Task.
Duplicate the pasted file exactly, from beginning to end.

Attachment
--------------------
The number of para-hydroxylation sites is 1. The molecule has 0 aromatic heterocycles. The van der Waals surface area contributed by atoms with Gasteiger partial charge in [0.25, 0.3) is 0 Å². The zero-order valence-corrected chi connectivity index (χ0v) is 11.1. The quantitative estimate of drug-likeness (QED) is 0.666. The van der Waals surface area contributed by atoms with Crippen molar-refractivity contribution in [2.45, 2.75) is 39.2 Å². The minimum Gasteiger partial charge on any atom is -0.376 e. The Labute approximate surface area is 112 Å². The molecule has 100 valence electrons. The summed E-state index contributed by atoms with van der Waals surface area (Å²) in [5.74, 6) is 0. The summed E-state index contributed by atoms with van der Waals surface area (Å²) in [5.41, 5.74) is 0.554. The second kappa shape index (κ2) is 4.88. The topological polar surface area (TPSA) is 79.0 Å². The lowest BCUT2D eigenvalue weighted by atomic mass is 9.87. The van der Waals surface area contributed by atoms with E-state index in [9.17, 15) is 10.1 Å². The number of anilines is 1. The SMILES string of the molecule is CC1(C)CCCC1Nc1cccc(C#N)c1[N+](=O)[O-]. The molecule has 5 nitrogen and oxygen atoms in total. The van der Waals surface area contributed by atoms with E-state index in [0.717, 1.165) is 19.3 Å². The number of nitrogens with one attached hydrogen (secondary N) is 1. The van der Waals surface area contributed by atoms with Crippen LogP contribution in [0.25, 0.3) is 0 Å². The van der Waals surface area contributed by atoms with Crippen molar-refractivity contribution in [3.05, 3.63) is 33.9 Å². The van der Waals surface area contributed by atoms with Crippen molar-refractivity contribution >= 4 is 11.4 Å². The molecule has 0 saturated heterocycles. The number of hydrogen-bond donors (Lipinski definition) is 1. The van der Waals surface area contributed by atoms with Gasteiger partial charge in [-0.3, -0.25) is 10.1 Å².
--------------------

The number of para-hydroxylation sites is 1. The molecule has 0 aromatic heterocycles. The van der Waals surface area contributed by atoms with Gasteiger partial charge in [0.25, 0.3) is 0 Å². The zero-order valence-corrected chi connectivity index (χ0v) is 11.1. The quantitative estimate of drug-likeness (QED) is 0.666. The van der Waals surface area contributed by atoms with Crippen molar-refractivity contribution in [2.45, 2.75) is 39.2 Å². The minimum Gasteiger partial charge on any atom is -0.376 e. The Labute approximate surface area is 112 Å². The molecule has 100 valence electrons. The summed E-state index contributed by atoms with van der Waals surface area (Å²) in [5.74, 6) is 0. The summed E-state index contributed by atoms with van der Waals surface area (Å²) in [5.41, 5.74) is 0.554. The second kappa shape index (κ2) is 4.88. The topological polar surface area (TPSA) is 79.0 Å². The lowest BCUT2D eigenvalue weighted by atomic mass is 9.87. The van der Waals surface area contributed by atoms with E-state index in [9.17, 15) is 10.1 Å². The number of anilines is 1. The SMILES string of the molecule is CC1(C)CCCC1Nc1cccc(C#N)c1[N+](=O)[O-]. The molecule has 5 nitrogen and oxygen atoms in total. The van der Waals surface area contributed by atoms with E-state index in [0.717, 1.165) is 19.3 Å². The number of nitrogens with one attached hydrogen (secondary N) is 1. The van der Waals surface area contributed by atoms with Crippen LogP contribution in [0.25, 0.3) is 0 Å². The van der Waals surface area contributed by atoms with Crippen molar-refractivity contribution in [3.05, 3.63) is 33.9 Å². The van der Waals surface area contributed by atoms with Crippen molar-refractivity contribution >= 4 is 11.4 Å². The molecule has 0 saturated heterocycles. The number of hydrogen-bond donors (Lipinski definition) is 1. The van der Waals surface area contributed by atoms with Gasteiger partial charge in [-0.3, -0.25) is 10.1 Å².